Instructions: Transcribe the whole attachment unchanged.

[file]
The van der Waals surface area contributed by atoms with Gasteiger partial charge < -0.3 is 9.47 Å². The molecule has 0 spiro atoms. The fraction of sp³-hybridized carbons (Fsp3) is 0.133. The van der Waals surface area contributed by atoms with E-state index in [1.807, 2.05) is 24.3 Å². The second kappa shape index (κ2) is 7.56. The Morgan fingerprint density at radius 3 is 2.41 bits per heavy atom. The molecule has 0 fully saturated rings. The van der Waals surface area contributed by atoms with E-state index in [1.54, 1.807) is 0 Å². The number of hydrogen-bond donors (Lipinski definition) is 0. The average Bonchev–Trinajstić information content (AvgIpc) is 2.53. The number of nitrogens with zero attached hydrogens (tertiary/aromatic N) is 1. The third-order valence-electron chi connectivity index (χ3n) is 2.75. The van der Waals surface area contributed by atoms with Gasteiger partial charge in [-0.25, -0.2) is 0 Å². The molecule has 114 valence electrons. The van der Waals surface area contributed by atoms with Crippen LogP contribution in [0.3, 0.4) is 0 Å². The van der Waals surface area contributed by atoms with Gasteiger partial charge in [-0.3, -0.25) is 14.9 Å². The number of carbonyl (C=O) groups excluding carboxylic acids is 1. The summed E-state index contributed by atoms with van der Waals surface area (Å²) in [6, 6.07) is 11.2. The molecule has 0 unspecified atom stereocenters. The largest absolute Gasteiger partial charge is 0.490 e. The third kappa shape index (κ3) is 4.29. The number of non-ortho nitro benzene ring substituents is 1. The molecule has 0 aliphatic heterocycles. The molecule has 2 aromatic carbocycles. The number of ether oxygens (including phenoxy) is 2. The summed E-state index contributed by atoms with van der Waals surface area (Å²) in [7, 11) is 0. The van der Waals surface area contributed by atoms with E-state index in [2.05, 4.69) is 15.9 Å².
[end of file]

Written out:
The van der Waals surface area contributed by atoms with Gasteiger partial charge < -0.3 is 9.47 Å². The molecule has 0 spiro atoms. The fraction of sp³-hybridized carbons (Fsp3) is 0.133. The van der Waals surface area contributed by atoms with E-state index in [1.807, 2.05) is 24.3 Å². The second kappa shape index (κ2) is 7.56. The Morgan fingerprint density at radius 3 is 2.41 bits per heavy atom. The molecule has 0 fully saturated rings. The van der Waals surface area contributed by atoms with E-state index in [1.54, 1.807) is 0 Å². The number of hydrogen-bond donors (Lipinski definition) is 0. The average Bonchev–Trinajstić information content (AvgIpc) is 2.53. The number of nitrogens with zero attached hydrogens (tertiary/aromatic N) is 1. The third-order valence-electron chi connectivity index (χ3n) is 2.75. The van der Waals surface area contributed by atoms with Gasteiger partial charge in [-0.25, -0.2) is 0 Å². The molecule has 114 valence electrons. The van der Waals surface area contributed by atoms with Crippen LogP contribution in [0.3, 0.4) is 0 Å². The van der Waals surface area contributed by atoms with Gasteiger partial charge in [-0.3, -0.25) is 14.9 Å². The number of carbonyl (C=O) groups excluding carboxylic acids is 1. The summed E-state index contributed by atoms with van der Waals surface area (Å²) in [6, 6.07) is 11.2. The molecule has 0 unspecified atom stereocenters. The largest absolute Gasteiger partial charge is 0.490 e. The third kappa shape index (κ3) is 4.29. The number of non-ortho nitro benzene ring substituents is 1. The molecule has 0 aliphatic heterocycles. The molecule has 2 aromatic carbocycles. The number of ether oxygens (including phenoxy) is 2. The summed E-state index contributed by atoms with van der Waals surface area (Å²) in [7, 11) is 0. The van der Waals surface area contributed by atoms with E-state index in [2.05, 4.69) is 15.9 Å².